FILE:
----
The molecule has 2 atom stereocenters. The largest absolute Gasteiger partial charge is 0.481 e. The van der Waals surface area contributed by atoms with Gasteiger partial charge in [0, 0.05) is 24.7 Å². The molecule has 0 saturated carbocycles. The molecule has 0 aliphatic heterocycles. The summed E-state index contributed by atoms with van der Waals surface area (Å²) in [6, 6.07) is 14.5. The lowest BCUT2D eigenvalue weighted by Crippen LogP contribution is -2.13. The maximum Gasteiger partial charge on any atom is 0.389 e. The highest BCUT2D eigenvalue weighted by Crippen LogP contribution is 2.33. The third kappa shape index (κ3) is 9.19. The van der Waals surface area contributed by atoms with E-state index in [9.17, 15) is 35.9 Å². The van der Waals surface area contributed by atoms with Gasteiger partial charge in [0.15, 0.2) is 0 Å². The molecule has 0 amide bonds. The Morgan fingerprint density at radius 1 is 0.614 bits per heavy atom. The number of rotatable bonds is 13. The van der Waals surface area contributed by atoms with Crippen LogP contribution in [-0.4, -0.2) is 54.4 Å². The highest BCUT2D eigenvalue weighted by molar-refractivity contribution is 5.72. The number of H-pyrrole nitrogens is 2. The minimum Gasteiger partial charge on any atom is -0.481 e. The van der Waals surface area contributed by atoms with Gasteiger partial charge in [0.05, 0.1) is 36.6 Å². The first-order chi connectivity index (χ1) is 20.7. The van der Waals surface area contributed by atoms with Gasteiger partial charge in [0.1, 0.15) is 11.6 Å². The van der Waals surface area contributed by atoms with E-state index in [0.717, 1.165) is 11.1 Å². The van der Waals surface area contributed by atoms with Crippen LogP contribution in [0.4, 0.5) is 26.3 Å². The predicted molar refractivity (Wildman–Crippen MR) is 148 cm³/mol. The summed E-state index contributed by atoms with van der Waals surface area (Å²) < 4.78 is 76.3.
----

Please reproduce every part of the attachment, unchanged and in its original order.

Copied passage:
The molecule has 2 atom stereocenters. The largest absolute Gasteiger partial charge is 0.481 e. The van der Waals surface area contributed by atoms with Gasteiger partial charge in [0, 0.05) is 24.7 Å². The molecule has 0 saturated carbocycles. The molecule has 0 aliphatic heterocycles. The summed E-state index contributed by atoms with van der Waals surface area (Å²) in [6, 6.07) is 14.5. The lowest BCUT2D eigenvalue weighted by Crippen LogP contribution is -2.13. The maximum Gasteiger partial charge on any atom is 0.389 e. The highest BCUT2D eigenvalue weighted by Crippen LogP contribution is 2.33. The third kappa shape index (κ3) is 9.19. The van der Waals surface area contributed by atoms with E-state index in [9.17, 15) is 35.9 Å². The van der Waals surface area contributed by atoms with Gasteiger partial charge in [0.15, 0.2) is 0 Å². The molecule has 0 amide bonds. The Morgan fingerprint density at radius 1 is 0.614 bits per heavy atom. The number of rotatable bonds is 13. The van der Waals surface area contributed by atoms with Crippen LogP contribution in [-0.4, -0.2) is 54.4 Å². The highest BCUT2D eigenvalue weighted by molar-refractivity contribution is 5.72. The number of H-pyrrole nitrogens is 2. The minimum Gasteiger partial charge on any atom is -0.481 e. The van der Waals surface area contributed by atoms with Gasteiger partial charge in [0.05, 0.1) is 36.6 Å². The first-order chi connectivity index (χ1) is 20.7. The van der Waals surface area contributed by atoms with Gasteiger partial charge in [0.1, 0.15) is 11.6 Å². The van der Waals surface area contributed by atoms with E-state index in [0.717, 1.165) is 11.1 Å². The van der Waals surface area contributed by atoms with Crippen LogP contribution in [0.4, 0.5) is 26.3 Å². The predicted molar refractivity (Wildman–Crippen MR) is 148 cm³/mol. The summed E-state index contributed by atoms with van der Waals surface area (Å²) < 4.78 is 76.3.